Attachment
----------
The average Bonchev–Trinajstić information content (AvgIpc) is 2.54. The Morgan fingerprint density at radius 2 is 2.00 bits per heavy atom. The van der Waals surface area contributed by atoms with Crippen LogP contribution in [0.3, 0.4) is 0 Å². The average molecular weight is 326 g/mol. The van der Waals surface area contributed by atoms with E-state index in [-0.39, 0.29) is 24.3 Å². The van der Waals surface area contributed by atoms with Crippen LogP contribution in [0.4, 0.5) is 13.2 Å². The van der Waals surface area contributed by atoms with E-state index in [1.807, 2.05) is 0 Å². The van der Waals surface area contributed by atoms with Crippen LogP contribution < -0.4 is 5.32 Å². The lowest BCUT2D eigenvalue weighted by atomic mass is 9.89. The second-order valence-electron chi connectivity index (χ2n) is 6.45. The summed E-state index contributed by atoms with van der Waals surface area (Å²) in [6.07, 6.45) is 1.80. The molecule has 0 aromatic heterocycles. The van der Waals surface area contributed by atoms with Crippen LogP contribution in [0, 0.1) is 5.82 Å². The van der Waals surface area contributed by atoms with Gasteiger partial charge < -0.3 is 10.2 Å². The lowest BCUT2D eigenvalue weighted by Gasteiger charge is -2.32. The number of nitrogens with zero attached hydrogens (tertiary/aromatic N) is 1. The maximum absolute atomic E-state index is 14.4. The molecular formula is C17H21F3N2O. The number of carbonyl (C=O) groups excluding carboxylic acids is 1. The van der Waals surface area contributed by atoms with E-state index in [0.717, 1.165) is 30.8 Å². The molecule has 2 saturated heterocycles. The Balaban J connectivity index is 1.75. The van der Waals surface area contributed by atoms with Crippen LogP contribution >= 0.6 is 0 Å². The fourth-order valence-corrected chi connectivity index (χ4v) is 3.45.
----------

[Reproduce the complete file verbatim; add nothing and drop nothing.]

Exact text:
The average Bonchev–Trinajstić information content (AvgIpc) is 2.54. The Morgan fingerprint density at radius 2 is 2.00 bits per heavy atom. The van der Waals surface area contributed by atoms with Crippen LogP contribution in [0.3, 0.4) is 0 Å². The average molecular weight is 326 g/mol. The van der Waals surface area contributed by atoms with E-state index in [-0.39, 0.29) is 24.3 Å². The van der Waals surface area contributed by atoms with Crippen LogP contribution in [0.4, 0.5) is 13.2 Å². The van der Waals surface area contributed by atoms with E-state index in [1.807, 2.05) is 0 Å². The van der Waals surface area contributed by atoms with Crippen LogP contribution < -0.4 is 5.32 Å². The lowest BCUT2D eigenvalue weighted by atomic mass is 9.89. The second-order valence-electron chi connectivity index (χ2n) is 6.45. The summed E-state index contributed by atoms with van der Waals surface area (Å²) in [6.07, 6.45) is 1.80. The molecule has 0 aromatic heterocycles. The van der Waals surface area contributed by atoms with Crippen LogP contribution in [0, 0.1) is 5.82 Å². The van der Waals surface area contributed by atoms with Gasteiger partial charge < -0.3 is 10.2 Å². The lowest BCUT2D eigenvalue weighted by Gasteiger charge is -2.32. The number of nitrogens with zero attached hydrogens (tertiary/aromatic N) is 1. The maximum absolute atomic E-state index is 14.4. The molecular formula is C17H21F3N2O. The number of carbonyl (C=O) groups excluding carboxylic acids is 1. The van der Waals surface area contributed by atoms with E-state index in [0.717, 1.165) is 30.8 Å². The molecule has 2 saturated heterocycles. The Balaban J connectivity index is 1.75. The van der Waals surface area contributed by atoms with Crippen LogP contribution >= 0.6 is 0 Å². The fourth-order valence-corrected chi connectivity index (χ4v) is 3.45.